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The Benefit Cap - what you need to know

If you want to speak to someone about changes to benefits, you can phone the independent welfare changes helpline for free on 0808 802 0020 or contact your local Citizens Advice.

From 31 May 2016 there is limit on the total amount of benefit you can get if you're working age. This is called the Benefit Cap.

At first, the Benefit Cap will only affect you if you're getting Housing Benefit. Later, it could also affect you if you are getting Universal Credit.

It's important to know if you'll be affected, so that you can plan for the changes. If the cap affects you, your Housing Benefit or Universal Credit will go down.

Read this page to find out more about how you might be affected by the Benefit Cap.

How will the Benefit Cap affect you?

If the cap applies to you, this means that if your income from certain benefits is more than the cap, your benefit will be cut. The amount of money you get above the cap limit will be taken off your benefit.

At first, this will only affect you if you're getting Housing Benefit.

No deductions will be made to your other benefits because of the cap. This means that if you don’t receive Housing Benefit, your benefits can’t be capped.

However, eventually, the cap will reduce your Universal Credit. This means that even if you're not currently affected by the cap because you don't get Housing Benefit, the cap could affect you if you start getting Universal Credit.

How much is the cap?

From 31 May 2016 the cap is:

  • £500 a week if you're a couple - with or without dependent children
  • £500 a week if you're a lone parent with dependent children
  • £350 a week if you're a single person without children.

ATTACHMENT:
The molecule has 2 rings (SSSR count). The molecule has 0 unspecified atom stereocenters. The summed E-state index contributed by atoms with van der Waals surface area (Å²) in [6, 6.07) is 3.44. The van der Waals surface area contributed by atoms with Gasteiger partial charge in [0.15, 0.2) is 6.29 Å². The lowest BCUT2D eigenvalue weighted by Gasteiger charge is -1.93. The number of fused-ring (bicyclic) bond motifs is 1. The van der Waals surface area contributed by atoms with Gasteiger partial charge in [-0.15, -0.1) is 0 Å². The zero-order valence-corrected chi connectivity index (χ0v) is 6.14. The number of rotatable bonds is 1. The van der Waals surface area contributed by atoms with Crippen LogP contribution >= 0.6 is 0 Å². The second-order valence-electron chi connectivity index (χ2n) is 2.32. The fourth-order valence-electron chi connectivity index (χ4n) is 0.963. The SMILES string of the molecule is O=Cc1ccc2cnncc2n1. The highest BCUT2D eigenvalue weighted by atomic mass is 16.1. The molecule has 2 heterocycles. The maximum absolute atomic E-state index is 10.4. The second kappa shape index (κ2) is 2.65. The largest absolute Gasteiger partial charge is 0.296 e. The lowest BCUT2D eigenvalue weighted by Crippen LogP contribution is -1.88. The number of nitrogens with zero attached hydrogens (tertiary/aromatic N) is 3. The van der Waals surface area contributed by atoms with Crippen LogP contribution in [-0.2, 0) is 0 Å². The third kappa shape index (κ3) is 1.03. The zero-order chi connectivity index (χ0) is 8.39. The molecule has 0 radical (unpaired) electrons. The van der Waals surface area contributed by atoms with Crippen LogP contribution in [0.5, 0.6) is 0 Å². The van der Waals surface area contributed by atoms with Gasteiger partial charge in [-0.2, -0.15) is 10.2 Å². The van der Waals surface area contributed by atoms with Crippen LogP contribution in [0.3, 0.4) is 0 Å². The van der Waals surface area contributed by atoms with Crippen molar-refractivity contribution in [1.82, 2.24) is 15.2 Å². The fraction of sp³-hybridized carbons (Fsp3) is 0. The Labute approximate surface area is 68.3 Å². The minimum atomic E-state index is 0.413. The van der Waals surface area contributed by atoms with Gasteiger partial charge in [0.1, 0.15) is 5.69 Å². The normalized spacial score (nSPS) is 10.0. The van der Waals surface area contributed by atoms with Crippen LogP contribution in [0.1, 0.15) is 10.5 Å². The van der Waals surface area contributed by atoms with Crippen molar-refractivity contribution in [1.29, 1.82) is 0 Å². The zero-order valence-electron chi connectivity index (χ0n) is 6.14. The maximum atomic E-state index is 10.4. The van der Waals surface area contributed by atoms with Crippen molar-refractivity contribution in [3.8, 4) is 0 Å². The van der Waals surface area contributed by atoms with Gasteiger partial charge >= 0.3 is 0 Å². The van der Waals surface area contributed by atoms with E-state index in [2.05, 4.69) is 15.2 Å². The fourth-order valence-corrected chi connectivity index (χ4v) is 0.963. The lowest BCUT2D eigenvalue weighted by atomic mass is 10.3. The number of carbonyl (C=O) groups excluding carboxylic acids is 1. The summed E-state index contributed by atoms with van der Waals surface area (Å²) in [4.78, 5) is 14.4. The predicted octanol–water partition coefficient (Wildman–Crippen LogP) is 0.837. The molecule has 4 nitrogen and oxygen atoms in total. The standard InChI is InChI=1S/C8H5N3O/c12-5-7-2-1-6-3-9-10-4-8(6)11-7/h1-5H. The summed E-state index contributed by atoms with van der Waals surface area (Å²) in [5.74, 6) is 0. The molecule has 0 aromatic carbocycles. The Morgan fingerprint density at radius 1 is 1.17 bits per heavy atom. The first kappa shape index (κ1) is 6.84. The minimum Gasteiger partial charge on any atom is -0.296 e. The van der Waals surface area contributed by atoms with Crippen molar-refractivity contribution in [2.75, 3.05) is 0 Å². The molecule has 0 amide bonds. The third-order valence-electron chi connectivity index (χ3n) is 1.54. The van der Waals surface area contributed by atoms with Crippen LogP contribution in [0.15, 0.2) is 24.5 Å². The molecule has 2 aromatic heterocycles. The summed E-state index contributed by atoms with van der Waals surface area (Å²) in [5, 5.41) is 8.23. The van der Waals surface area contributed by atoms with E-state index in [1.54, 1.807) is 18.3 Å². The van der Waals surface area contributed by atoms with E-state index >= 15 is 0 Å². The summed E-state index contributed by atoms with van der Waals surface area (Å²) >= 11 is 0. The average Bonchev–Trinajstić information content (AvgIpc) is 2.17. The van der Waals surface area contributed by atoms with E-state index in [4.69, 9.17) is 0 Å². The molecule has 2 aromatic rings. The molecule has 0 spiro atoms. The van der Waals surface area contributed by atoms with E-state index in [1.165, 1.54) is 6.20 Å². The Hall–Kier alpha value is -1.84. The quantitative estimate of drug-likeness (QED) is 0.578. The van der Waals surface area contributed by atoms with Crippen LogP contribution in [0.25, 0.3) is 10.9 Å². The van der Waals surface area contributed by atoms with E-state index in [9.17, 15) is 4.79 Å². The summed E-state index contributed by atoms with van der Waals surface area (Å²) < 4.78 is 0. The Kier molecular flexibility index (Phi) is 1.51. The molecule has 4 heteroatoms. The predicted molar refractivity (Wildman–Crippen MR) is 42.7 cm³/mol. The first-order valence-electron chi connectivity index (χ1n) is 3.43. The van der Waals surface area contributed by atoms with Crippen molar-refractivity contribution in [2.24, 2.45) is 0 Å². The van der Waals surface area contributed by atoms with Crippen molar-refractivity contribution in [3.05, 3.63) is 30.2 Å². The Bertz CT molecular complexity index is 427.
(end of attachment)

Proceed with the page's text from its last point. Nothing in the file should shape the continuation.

From 7 November 2016 the cap is:

  • £384.62 a week if you're a couple - with or without dependent children
  • £384.62 a week if you're a lone parent with dependent children
  • £257.69 a week if you're a single person without children.

Housing Benefit

If you don’t receive enough Housing Benefit, the cap won’t be applied in full.

However, some people could lose all their Housing Benefit, except for a nominal amount of 50p which will continue to be paid.

Universal Credit

The cap is applied slightly differently under Universal Credit. This is because any childcare costs you get as part of Universal Credit aren't counted when your benefit income is being worked out.

Will anyone be exempt from the cap?

Some people will be exempt from the Benefit Cap.

This means your benefit won't be capped, even if your benefit income is above the limit of the cap. This includes people getting Working Tax Credit and people who have reached the age for getting Pension Credit - although you may not be exempt if you're in a couple where one of you is above this age and one of you isn't.

Which benefits are included in the cap?

The cap will apply to your household income from most benefits, including Child Tax Credit. However, there are some benefits which the cap won't apply to.

How will you know if you are affected?

If your household is affected by the Benefit Cap, the Northern Ireland Housing Executive will write to you to tell you that your Housing Benefit will go down. The letter will tell you how they calculated how much your Housing Benefit should reduce. If you do not agree, you can ask for them to review their calculation. Affected households will have the Benefit Cap applied within three months from 31 May 2016.

What help can you get?

If you are getting one of the benefits included in the cap on the date the Benefit Cap is introduced, you may be entitled to a supplementary payment for up to four years to make up for any financial loss.

If you are not eligible for a supplementary payment, you may be able to get a Discretionary Housing Payment.

Next steps

Other useful information

  • You can find more information about the Benefit Cap on the nidirect website at www.nidirect.gov.uk
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